Go ahead and throw logic out the window on this one folks. A mysterious Tibetan monk with no name (Chow Yun-Fat) has spent a lifetime protecting an ancient document known as the Scroll of the Ultimate--a parchment that will yield unlimited power to anyone who reads it. After running around the globe for 60 years the Monk knows it's time to hang up his robes and find a new guardian but spotting a successor isn't easy in the hustle bustle of the 21st century where Tibetan traditions and rituals are almost non-existent. Maybe the next protector should be the crafty rebellious pickpocket Kar (Seann William Scott) who learned martial arts from watching kung-fu movies; after all Kar helps the Monk escape from the scroll's most avid pursuer Strucker (Karel Roden) a sadistic old Nazi who wants to use the its power to rid the planet of inferior races. Or maybe the Monk's successor is the elusive but beautiful bad girl Jade (James King) whose skills are numerous and who seems to pop up to help Kar whenever he gets in a jam. Whomever the Monk eventually chooses they must first unite to battle the ultimate enemy--and keep the scroll safe.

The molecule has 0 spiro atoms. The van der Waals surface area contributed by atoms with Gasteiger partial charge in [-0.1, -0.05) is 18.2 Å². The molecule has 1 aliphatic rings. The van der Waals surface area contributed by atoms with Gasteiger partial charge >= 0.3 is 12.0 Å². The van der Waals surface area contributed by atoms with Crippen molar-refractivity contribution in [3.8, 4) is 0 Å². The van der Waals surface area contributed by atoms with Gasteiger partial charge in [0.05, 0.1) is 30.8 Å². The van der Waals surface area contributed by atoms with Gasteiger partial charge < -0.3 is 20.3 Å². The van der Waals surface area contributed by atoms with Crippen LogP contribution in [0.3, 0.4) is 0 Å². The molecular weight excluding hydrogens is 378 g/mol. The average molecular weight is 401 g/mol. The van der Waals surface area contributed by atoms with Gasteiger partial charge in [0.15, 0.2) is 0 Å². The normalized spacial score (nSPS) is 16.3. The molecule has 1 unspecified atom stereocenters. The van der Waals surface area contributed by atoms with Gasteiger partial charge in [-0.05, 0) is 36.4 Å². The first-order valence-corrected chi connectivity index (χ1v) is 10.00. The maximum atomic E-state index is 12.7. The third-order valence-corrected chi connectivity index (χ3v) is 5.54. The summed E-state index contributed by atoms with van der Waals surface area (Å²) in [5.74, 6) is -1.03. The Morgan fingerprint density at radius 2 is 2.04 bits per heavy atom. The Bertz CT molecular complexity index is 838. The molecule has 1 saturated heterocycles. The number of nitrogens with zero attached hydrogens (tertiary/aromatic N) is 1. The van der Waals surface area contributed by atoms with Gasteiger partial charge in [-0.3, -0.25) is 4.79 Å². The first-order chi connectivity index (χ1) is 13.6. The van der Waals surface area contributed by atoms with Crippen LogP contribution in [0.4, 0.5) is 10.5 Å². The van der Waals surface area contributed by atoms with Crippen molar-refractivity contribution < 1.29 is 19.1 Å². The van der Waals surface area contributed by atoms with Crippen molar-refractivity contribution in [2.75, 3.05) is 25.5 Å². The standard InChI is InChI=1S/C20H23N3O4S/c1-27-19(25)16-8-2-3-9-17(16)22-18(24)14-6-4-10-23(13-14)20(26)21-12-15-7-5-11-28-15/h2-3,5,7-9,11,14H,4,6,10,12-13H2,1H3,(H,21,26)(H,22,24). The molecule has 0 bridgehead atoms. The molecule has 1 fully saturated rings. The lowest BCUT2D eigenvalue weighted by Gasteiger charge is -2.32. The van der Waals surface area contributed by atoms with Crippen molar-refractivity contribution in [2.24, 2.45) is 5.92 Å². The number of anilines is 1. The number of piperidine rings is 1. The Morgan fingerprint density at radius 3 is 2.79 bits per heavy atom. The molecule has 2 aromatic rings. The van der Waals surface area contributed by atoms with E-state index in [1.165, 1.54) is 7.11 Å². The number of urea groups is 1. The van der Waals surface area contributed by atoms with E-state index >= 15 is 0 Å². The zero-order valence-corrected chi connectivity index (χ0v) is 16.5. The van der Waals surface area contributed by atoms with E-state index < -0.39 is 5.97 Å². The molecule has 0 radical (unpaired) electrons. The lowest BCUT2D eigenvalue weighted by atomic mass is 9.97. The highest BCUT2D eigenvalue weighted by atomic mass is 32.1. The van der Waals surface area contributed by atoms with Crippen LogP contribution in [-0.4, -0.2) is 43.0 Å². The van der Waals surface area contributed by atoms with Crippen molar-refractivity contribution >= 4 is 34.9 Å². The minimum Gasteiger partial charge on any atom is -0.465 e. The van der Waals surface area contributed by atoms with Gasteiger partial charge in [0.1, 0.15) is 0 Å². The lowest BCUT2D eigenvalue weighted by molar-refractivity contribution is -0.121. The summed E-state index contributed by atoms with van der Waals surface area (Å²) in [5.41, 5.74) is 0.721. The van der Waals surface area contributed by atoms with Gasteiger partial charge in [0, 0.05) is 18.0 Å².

If it weren't for Yun-Fat Bulletproof Monk would be pretty hopeless. The charismatic actor finds a nice balance no matter what he does and in this case he resists the obvious temptation to play the Monk as a fish out of water in the big city. Since he's long been one of Chinese cinema's most well-known action heroes he's definitely in his element in Monk standing on top of a car with guns blazing and the Zen master persona he discovered in Crouching Tiger Hidden Dragon serves him well here too. The script requires him to spout off fortune-cookie mumbo jumbo but he manages to do it without sounding ridiculous. The petite King actually holds her own as the brawny-yet-brainy tough chick but the wisecracking Scott is completely out of his element for the first time in his career. He handles the little comedic tidbits well but in no way is it possible to believe that the "Dude" who couldn't find his car and the jackass who drank someone else's bodily fluids in American Pie can be a martial arts hero who saves the planet. It just isn't going to happen.